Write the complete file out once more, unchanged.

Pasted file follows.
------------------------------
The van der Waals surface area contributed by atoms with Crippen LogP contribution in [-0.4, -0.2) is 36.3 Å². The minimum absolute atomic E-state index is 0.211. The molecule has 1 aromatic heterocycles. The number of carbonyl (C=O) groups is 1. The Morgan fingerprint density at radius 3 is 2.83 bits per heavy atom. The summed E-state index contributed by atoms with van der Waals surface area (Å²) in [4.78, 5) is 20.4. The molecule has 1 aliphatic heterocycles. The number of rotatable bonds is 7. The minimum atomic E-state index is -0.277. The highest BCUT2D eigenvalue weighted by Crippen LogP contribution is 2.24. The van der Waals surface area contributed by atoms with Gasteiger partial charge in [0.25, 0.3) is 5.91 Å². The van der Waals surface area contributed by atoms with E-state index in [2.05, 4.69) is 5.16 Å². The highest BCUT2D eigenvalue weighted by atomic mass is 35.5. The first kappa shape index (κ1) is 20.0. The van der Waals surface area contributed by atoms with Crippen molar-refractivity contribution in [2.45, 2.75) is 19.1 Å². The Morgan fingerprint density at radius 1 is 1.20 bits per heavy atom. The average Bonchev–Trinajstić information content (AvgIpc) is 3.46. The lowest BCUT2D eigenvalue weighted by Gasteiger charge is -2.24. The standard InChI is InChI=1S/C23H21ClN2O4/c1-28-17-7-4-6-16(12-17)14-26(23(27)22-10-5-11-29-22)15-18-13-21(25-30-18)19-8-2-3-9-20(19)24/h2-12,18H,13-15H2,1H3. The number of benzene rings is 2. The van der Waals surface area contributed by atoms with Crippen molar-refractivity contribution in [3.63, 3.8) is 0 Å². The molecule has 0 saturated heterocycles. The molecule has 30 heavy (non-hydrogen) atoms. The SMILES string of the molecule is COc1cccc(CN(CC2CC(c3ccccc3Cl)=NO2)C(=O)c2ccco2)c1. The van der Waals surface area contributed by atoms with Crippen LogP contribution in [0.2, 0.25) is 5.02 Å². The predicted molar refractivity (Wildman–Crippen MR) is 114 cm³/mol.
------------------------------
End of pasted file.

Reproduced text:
The van der Waals surface area contributed by atoms with Crippen LogP contribution in [-0.4, -0.2) is 36.3 Å². The minimum absolute atomic E-state index is 0.211. The molecule has 1 aromatic heterocycles. The number of carbonyl (C=O) groups is 1. The Morgan fingerprint density at radius 3 is 2.83 bits per heavy atom. The summed E-state index contributed by atoms with van der Waals surface area (Å²) in [4.78, 5) is 20.4. The molecule has 1 aliphatic heterocycles. The number of rotatable bonds is 7. The minimum atomic E-state index is -0.277. The highest BCUT2D eigenvalue weighted by Crippen LogP contribution is 2.24. The van der Waals surface area contributed by atoms with Gasteiger partial charge in [0.25, 0.3) is 5.91 Å². The van der Waals surface area contributed by atoms with E-state index in [2.05, 4.69) is 5.16 Å². The highest BCUT2D eigenvalue weighted by atomic mass is 35.5. The first kappa shape index (κ1) is 20.0. The van der Waals surface area contributed by atoms with Crippen molar-refractivity contribution in [2.45, 2.75) is 19.1 Å². The Morgan fingerprint density at radius 1 is 1.20 bits per heavy atom. The average Bonchev–Trinajstić information content (AvgIpc) is 3.46. The lowest BCUT2D eigenvalue weighted by Gasteiger charge is -2.24. The standard InChI is InChI=1S/C23H21ClN2O4/c1-28-17-7-4-6-16(12-17)14-26(23(27)22-10-5-11-29-22)15-18-13-21(25-30-18)19-8-2-3-9-20(19)24/h2-12,18H,13-15H2,1H3. The number of benzene rings is 2. The van der Waals surface area contributed by atoms with Crippen molar-refractivity contribution in [3.63, 3.8) is 0 Å². The molecule has 0 saturated heterocycles. The molecule has 30 heavy (non-hydrogen) atoms. The SMILES string of the molecule is COc1cccc(CN(CC2CC(c3ccccc3Cl)=NO2)C(=O)c2ccco2)c1. The van der Waals surface area contributed by atoms with Crippen LogP contribution in [0.2, 0.25) is 5.02 Å². The predicted molar refractivity (Wildman–Crippen MR) is 114 cm³/mol.